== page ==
• Repeat 30 times.

B. Improving the arch support:

*** READ THIS ***: It is vital that you understand how to do the Short Foot exercise properly.

It will be required to be activated during the exercises as shown in Step 4: Combining it all together. (down below)


a) Short foot exercise

short foot activation

Instructions:

  • Sit down on a chair with your feet on the ground.
  • Whilst keeping your toes relaxed, proceed to scrunch the under-surface of your foot.
  • If performed correctly, you should be able to feel the muscles under your foot tense up.
  • Hold this for 5 seconds.
  • Repeat 20 times.
  • Progress to a standing position once you understand how to do the exercise properly.


4. Combining it all together

This last part of this post is actually the most important!

Why?… It is where you will learn how to use your Hip, Knee and Ankle with each other to hold the ideal knee alignment.


a) Single leg balance

single leg balance

  • Stand on the leg you wish to target.
  • Perform short foot activation.
  • Push your knee outwards.
  • Maintain your balance for 30 seconds.
  • Do not allow the knee to collapse inwards!
  • Make sure that your feet are pointing forwards.
  • If required – you can use your hand to provide some support.

b) Wall push

gluteus medius exercises

Instructions

  • Lift your hip to ~90 degrees and place the side of that leg against a wall. (see position above)
  • Activate short foot exercise on the foot that is planted on the floor.
  • Bend your planted leg to ~15 degrees.
  • Try to put more of your weight on the heel of the foot.
    • This engages your hip muscles more and places less stress on your knee.
  • Push the lifted leg into the wall.
  • Hold this position for 5-10 seconds.
  • Repeat 5 times on alternate sides.

c) Squat

knee valgus squat

Instructions:

  • Sit upright on a chair with your knees bent to 90 degrees.
  • Loop a resistance band around both of your knees. (see above)
  • Keep your feet pointing forwards and shoulder-width apart.
  • Push and maintain your knees in an outwards position.
  • Aim to feel a muscular contraction on the side of your hip.
  • Stand up and sit down.
  • Repeat 10 times.

d) Step up

Instructions:

  • For this exercise you will need to use a step.
    • Start with small step height to begin with.
  • Place your foot onto the step. Keep it pointing straight.
  • Engage your Short foot and Hip abductors.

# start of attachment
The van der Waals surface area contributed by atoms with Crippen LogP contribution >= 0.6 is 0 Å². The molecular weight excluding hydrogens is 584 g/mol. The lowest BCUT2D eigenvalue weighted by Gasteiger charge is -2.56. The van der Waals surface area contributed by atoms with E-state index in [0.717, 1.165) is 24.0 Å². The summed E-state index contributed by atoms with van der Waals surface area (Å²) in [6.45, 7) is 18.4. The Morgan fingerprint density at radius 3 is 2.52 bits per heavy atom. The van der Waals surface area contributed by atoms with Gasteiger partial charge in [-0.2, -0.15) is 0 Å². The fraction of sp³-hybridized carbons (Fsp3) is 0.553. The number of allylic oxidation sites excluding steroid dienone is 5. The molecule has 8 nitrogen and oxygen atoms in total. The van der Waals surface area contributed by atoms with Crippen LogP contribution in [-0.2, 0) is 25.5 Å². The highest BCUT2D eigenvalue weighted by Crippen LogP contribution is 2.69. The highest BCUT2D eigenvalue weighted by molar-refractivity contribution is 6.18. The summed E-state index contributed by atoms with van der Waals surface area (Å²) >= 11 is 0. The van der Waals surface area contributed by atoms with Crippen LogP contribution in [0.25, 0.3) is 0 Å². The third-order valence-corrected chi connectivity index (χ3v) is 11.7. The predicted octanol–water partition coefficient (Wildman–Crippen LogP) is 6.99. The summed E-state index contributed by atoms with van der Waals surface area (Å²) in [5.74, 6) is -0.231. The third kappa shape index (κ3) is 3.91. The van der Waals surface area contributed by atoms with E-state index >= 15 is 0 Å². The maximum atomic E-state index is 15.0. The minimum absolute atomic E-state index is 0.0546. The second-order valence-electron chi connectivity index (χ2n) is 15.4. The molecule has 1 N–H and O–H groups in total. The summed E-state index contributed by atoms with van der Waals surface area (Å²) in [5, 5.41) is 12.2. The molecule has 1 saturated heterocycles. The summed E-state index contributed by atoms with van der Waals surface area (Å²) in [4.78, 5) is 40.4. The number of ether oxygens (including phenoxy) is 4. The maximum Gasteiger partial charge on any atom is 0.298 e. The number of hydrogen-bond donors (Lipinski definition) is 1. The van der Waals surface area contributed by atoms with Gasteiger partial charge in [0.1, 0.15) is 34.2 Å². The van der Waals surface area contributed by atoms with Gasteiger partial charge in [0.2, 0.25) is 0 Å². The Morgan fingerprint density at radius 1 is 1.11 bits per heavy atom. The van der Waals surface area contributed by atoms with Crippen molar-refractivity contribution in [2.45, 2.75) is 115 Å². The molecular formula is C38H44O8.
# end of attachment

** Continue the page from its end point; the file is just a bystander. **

• Step up and slowly lower yourself down.
    • Make sure that your knee and feet are aligned throughout the exercise.
  • Repeat 10-20 times.
  • Repeat on other side.

e) Single leg hinge

single hinge pelvis control

Instructions:

  • Balance on one foot.
  • Keep your balancing leg slightly bent.
  • Activate the short foot and hip abductors.
  • Maintain Hip/Knee/Foot alignment throughout the exercise.
  • Proceed to hinge forwards without letting your knee deviate inwards.
  • Repeat 10 times.
  • Repeat on the other side.

Avoid these positions!

a) ‘W’ sitting:

This style of sitting is mainly seen in children.

Don’t do it! (… Or don’t let your children do it)

b) Driving

avoid these positions with knee valgus

When driving, try to keep your knee and foot in the same alignment.

Many people tend to have their knee facing the brake pedal and their foot on the accelerator.

c) Sitting with knees inwards

bad sitting posture for knee valgus

Do you sit like this?…

I know it probably looks better than sitting with a massive leg spread, but it’s not doing you any good if you have Knee Valgus.

d) How to sleep with knock knees

how to sleep with knock knees

If you feel that your sleeping position may be contributing to your knock knees, consider allowing your knees to drop out wards whilst sleeping on your back.

Knee Valgus Brace

There are braces (called Knee Valgus Unloaders) that can be worn to help improve the alignment of the knee.

They are best used in conjunction with knee valgus exercises.

Bonus: Increase Big Toe Extension

In terms of walking, having limited Big Toe Extension can result in the out turning of the feet and the collapse of the knees.


a) Release The Big Toe Flexors

flexor hallucis longus release

Instructions

  • Locate the target muscles: (Use Google to find their location)
    • Flexor Hallucis Longus
    • Flexor Hallucis Brevis
  • Place your foot on top of a massage ball..
  • Apply an appropriate amount of your body weight.
  • Proceed to roll your foot on top of the ball.
  • Make sure to cover the entire big toe flexor.
  • Continue for 1-2 minutes.

b) Stretch The Big Toe Flexors

big toe stretch

Instructions

  • Sit down on a chair.